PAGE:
So if you put the maximum £3200 into the cash ISA you'll get £320 back after year 1. The same amount in the GGP will yield £109 gross, £82 net on the 3.5 year and £96 on the 6 year as part of an ISA. Now these GGP yields are based on stock market performance but it would appear that Abbey are guanateeing the minimums.

As you are locked in to the relatively low yielding GGP the 10% offered in the Super ISA is quickly eroded.

In my opinion it looks like a sneaky attempt to tie up you cash in a long term/low yield investment.

As far as complaints go, I think it lacks transparency and should quote all the returns and not just the headline %10 on the cash ISA.

Damo

Now you can se exactly why they pay people high money to work all this out. ( well actually, a teenager with Excel could doit, or any criminal drug dealer come to that)

They advertise a teaser rate to lure you in, but they are obtuse about the total package. It is, in reality, a con, a cover up of the facts, all designed to suck in the gullible and confuse the inquisitive.

Bankers are losing respect every day through acts and schemes like this. They make me sick.

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I have been looking into this this morning on the basis that if something looks to good to be true then it usually is.

..

As you are locked in to the relatively low yielding GGP the 10% offered in the Super ISA is quickly eroded.

Not much of a con, though is it? 10% on an ISA, which I max out anyway, and the rest of the money in a capital guarenteed bond that pays something.

Dave

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Not much of a con, though is it? 10% on an ISA, which I max out anyway, and the rest of the money in a capital guarenteed bond that pays something.

Dave

Proved by the first reply. Its a con and somebody has fallen for it.

My message: do the sums. Find a better deal.

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It's tv, and I doubt anyone would bother YouTubing it.

I got a letter back from the ASA asking me the exact date/time/channel when it was seen, or they couldn't act. I haven't seen it since, so I can't follow up.

I am sure the ASA could ask for Abbey National to supply all of their TV adverts. This sounds lke a lazy Case Officer trying to get out of their work.

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Proved by the first reply. Its a con and somebody has fallen for it.

My message: do the sums. Find a better deal.

one born every minute BL ;)

Damo

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There's no reason for a savings product to be so complicated, other than to mislead. That's not what I complained about though. I complained about the "NO RISK" tag.

I know what your saying DnC but surely the same complaint should apply to all ISAs and similar products that guarantee a return. 'No risk'/'Guaranteed' are surely the same thing. To me it's the the fact they're hiding a relatively poor return behind a headline 10% intrest rate that we should take exception to.

Has anyone got a time and channel yet as I would also like to complain but for a different reason. I was in a pub when I saw it snd cannot remember what channel it was on.

Damo

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I work in marketing (and I used to be savings marketing manager for a bank yonks ago) and can tell you this:

1. The ASA get thousands of complaints and cant chase down the ads themselves. They need the specific date/time of ads because when you do a TV ad you do several versions/cuts for diff timelength slots.

2. The legal interpretation of risk may be different from your own. I think if people had lost money at Northern Rock you may have a case. Also, when you sign up to products all the legal warnings are in the sign up process. You cant sign up from the ad - you can register interests and, presumably, phone up or get an application form.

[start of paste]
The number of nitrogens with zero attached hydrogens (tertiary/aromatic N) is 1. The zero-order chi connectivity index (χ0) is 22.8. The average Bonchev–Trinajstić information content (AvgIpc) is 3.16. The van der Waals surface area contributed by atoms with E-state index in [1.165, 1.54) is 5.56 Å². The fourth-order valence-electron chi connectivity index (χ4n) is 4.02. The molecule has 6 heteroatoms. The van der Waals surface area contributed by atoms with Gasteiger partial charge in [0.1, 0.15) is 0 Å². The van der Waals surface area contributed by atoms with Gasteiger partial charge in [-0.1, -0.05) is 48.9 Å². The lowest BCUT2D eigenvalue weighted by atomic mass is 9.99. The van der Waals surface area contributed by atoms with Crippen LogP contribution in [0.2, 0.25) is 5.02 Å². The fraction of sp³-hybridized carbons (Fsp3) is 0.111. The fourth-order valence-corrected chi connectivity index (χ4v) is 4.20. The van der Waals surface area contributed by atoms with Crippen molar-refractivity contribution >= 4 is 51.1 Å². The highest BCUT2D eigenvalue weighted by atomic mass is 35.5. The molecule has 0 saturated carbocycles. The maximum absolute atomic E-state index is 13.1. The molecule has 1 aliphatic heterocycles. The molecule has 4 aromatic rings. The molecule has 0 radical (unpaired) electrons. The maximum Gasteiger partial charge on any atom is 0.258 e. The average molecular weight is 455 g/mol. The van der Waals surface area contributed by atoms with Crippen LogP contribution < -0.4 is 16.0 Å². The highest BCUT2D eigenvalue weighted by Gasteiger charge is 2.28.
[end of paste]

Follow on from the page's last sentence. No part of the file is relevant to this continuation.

3. All ads are going to maximise benefits and minimise risks (otherwise it wouldn't be very compelling). Ads get pulled all the time. I remember pulling a bond press campaign because of complaints upheld via the ASA that it was misleading

No conspiracy - the realilty is much duller as usual. The ASA get bombarded with complaints. I guarantee 100% that if I did an ad offering free tenners to people i would get complaints that it wasn't in fivers.

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I work in marketing (and I used to be savings marketing manager for a bank yonks ago) and can tell you this:

1. The ASA get thousands of complaints and cant chase down the ads themselves. They need the specific date/time of ads because when you do a TV ad you do several versions/cuts for diff timelength slots.

2. The legal interpretation of risk may be different from your own. I think if people had lost money at Northern Rock you may have a case. Also, when you sign up to products all the legal warnings are in the sign up process. You cant sign up from the ad - you can register interests and, presumably, phone up or get an application form.

3. All ads are going to maximise benefits and minimise risks (otherwise it wouldn't be very compelling). Ads get pulled all the time. I remember pulling a bond press campaign because of complaints upheld via the ASA that it was misleading

No conspiracy - the realilty is much duller as usual. The ASA get bombarded with complaints. I guarantee 100% that if I did an ad offering free tenners to people i would get complaints that it wasn't in fivers.

No ones talking CT stuff here, it's just a missleading advertisment.

Point 2 you make says basically 'you can say anything you want in an advert as long as you admit it was all ****** before someone signs up'. I'm not quite sure about this one.

Damo

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I spend a fair bit of my time trying to second guess what the ASA's attitude is likely to be to a particular claim. I think that they have a huge influence on copywriters. I think DNC's initiative stands a good chance of having a lot of effect even if we never see it.

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There is always a risk. The world economic system might implode. Fiat currencies might fail. An asteroid might hit earth. To say it is risk free is misleading.

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  • 295 Brexit, House prices and Summer 2020

    1. 1. Including the effects Brexit, where do you think average UK house prices will be relative to now in June 2020?


      • down 5% +
      • down 2.5%
      • Even
      • up 2.5%
      • up 5%